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Roger Maris's Death
- Roger Maris
- September 10, 1934
- December 14, 1985
The life and death of Roger Maris:
He achieved one of the greatest individual accomplishments in all of sports in the 20th century but not only was he not able to enjoy it when it was happening; he was not even given full credit for what he did until many years later, after his death.
He was born Roger Eugene Maras in Hibbing, Minnesota and was raised in North Dakota. This is unusual for a baseball player, since most usually come from warm weather climates where they have more opportunities to be playing outdoors. (He shared the same hometown as another 1960's Icon: music legend Bob Dylan.)
The Maras's family name was changed to Maris by Roger's father Rudolph, who had a rocky marriage with Roger's mother Corinne. They divorced in 1960, when Roger was already a big star with the New York Yankees.
In high school , Roger starred in football was recruited by the University of Oklahoma, but changed his original plan to attend and returned home to Fargo to be with his ailing other brother Rudy, who was stricken with polio.
Maris got into baseball when he was signed by the Cleveland Indians in 1953 and after some time in the minor leagues.
...joined the Indians in April, 1957.
Roger was an up-and-coming star but Cleveland traded to the Kansas City Athletics in 1958. He represented the A's in the 1959 All-Star game.
The A's were then known as practically a farm team for the New York Yankees and New York crafted another off-balance deal with Kansas City in December, 1959 when they got Maris in a multi-player swap.
He promptly became a star and was named 1960 American League Most Valuable Player and an All Star. The Yankees also began a string of five World Series appearances and Roger played in all of them.
And it was in the following year of 1961 that Maris made baseball history when he and teammate Mickey Mantle…
…challenged the record for most home runs in a season – sixty - established by Yankee legend Babe Ruth in 1927.
The press had a field day of the summer of '61, calling them the M&M boys…
…with some writers trying to make it sound like they were feuding when in fact they were roommates in a Queens's apartment when the team played at home.
Mantle suffered a late season illness and injury and Maris was left to go it alone. He could not in fact hit the record of 60 home runs within 154 games, to meet a deadline then baseball commissioner Ford Frick had imposed. A rule was put into place, saying that to beat Ruth's record you had to do it in the same number of games as he did 154.
Maris fell short but made those eight extra games. On the final day of the 1961 season against pitcher Tracy Stallard of the Boston Red Sox; Maris slammed his legendary 61st home run, as called by Phil Rizzuto on WPIV-TV on October 1, 1961.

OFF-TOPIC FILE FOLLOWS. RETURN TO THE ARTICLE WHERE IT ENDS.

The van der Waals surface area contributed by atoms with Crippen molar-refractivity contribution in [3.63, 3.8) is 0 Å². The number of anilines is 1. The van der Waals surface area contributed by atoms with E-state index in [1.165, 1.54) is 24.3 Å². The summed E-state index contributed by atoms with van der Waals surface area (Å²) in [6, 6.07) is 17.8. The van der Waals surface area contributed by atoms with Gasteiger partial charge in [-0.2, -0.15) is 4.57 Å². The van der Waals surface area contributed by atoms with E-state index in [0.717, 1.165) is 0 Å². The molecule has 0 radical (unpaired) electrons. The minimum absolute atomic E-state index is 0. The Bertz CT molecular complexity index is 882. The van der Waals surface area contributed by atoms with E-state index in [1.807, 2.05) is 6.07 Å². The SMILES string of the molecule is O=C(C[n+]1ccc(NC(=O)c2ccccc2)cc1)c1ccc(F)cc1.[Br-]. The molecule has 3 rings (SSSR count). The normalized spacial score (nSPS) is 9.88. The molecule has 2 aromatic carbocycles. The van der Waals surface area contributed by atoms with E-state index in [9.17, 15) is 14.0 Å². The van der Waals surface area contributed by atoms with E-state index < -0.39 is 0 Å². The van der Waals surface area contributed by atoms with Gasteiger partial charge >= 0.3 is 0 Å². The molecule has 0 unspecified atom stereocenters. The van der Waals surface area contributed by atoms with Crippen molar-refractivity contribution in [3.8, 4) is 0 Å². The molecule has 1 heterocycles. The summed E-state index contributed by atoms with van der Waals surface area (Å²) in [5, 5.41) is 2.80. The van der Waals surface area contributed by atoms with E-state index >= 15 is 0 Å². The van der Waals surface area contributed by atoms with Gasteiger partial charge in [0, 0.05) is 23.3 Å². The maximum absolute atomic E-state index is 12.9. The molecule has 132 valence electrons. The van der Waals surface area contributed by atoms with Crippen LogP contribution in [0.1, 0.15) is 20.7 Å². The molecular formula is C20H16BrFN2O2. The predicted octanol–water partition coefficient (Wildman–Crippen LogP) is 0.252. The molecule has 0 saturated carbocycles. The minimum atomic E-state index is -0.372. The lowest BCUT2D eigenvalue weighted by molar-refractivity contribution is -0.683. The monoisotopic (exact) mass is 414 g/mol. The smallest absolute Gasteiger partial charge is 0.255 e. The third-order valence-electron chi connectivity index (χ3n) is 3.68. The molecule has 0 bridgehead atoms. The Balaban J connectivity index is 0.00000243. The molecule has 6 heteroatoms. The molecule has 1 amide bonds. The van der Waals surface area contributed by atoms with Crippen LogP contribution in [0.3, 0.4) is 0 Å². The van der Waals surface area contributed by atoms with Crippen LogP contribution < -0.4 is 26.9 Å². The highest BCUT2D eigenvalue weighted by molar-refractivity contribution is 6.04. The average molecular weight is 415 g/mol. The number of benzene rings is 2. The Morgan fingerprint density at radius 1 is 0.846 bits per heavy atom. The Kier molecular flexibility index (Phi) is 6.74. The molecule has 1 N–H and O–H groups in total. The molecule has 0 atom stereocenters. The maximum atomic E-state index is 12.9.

But a strange thing happened along the way. The press never warmed to Roger because he was blunt and often uncooperative. And most Yankee fans wanted Mantle to set that record and Maris never received true love and respect from them.
Nevertheless, Maris was one of baseball's brightest stars, which meant endorsement deals…
…and some high-profile autograph hounds, like President John F. Kennedy, at the White House in 1962.
He remained with the Yankees through the 1966 season but by this time, he'd never come close to matching his 1961 accomplishment and was not held in very high esteem by the Yankee brass, the fans or the media.
So Roger was traded after the season to St. Louis…
…for a journeyman infielder name Charlie Smith.
However, with the Cardinals Roger played in another couple World Series and showed that he really was one of the prime players of his era, although he has never made the baseball Hall of Fame.
A devoted family man, Roger married his high school sweetheart, Patricia…
…and they had six children, four sons and two daughters.
In 1991 an eight man panel voted to remove the mythical asterisk next to Roger's name. Commissioner Fay Vincent said the change allowed Maris to receive the recognition he deserved.
Unfortunately, Maris didn't live long enough to enjoy it. He died at the age of 51 of Hodgkin's Lymphoma in December 1985 after opening up a beer distributorship in Gainesville, Florida after retiring from baseball.
Maris also didn't hold the single season home run record for long. Mark McGuire hit 70 homeruns and Sammy Sosa hit 66 in 1998. And Barry Bonds is the current record holder with 73 in 2001.
Although he was never enshrined in the baseball Hall of Fame, Maris does have a retired number and plaque at Yankee Stadium
And in 2001, the movie "*61" depicted Maris' dramatic effort to beat Ruth's record, with actor Barry Pepper starring as Roger.
Roger Maris is buried at Holy Cross Cemetery in Fargo, North Dakota.